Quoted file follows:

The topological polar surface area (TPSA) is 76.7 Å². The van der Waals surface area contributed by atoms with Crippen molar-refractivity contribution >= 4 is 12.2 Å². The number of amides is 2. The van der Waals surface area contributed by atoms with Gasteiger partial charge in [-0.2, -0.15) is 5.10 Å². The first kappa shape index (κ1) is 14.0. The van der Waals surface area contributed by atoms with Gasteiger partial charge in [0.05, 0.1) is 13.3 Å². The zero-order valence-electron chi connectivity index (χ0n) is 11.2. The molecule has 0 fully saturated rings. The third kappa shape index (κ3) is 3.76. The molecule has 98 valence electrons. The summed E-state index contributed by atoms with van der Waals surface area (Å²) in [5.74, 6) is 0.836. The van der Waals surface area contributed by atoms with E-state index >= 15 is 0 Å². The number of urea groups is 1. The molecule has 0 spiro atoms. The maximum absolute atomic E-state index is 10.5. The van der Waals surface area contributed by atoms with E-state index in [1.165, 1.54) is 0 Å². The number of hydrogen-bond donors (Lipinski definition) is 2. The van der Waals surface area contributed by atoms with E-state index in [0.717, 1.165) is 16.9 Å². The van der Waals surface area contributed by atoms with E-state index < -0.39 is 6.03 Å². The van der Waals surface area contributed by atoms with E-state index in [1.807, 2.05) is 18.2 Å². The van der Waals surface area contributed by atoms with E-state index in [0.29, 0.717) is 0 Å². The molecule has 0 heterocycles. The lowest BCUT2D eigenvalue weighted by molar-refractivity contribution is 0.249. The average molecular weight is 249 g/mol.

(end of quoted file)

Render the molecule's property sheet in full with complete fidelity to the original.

The topological polar surface area (TPSA) is 76.7 Å². The van der Waals surface area contributed by atoms with Crippen molar-refractivity contribution >= 4 is 12.2 Å². The number of amides is 2. The van der Waals surface area contributed by atoms with Gasteiger partial charge in [-0.2, -0.15) is 5.10 Å². The first kappa shape index (κ1) is 14.0. The van der Waals surface area contributed by atoms with Gasteiger partial charge in [0.05, 0.1) is 13.3 Å². The zero-order valence-electron chi connectivity index (χ0n) is 11.2. The molecule has 0 fully saturated rings. The third kappa shape index (κ3) is 3.76. The molecule has 98 valence electrons. The summed E-state index contributed by atoms with van der Waals surface area (Å²) in [5.74, 6) is 0.836. The van der Waals surface area contributed by atoms with E-state index >= 15 is 0 Å². The number of urea groups is 1. The molecule has 0 spiro atoms. The maximum absolute atomic E-state index is 10.5. The van der Waals surface area contributed by atoms with E-state index in [1.165, 1.54) is 0 Å². The number of hydrogen-bond donors (Lipinski definition) is 2. The van der Waals surface area contributed by atoms with E-state index in [0.717, 1.165) is 16.9 Å². The van der Waals surface area contributed by atoms with E-state index < -0.39 is 6.03 Å². The van der Waals surface area contributed by atoms with E-state index in [1.807, 2.05) is 18.2 Å². The van der Waals surface area contributed by atoms with E-state index in [0.29, 0.717) is 0 Å². The molecule has 0 heterocycles. The lowest BCUT2D eigenvalue weighted by molar-refractivity contribution is 0.249. The average molecular weight is 249 g/mol.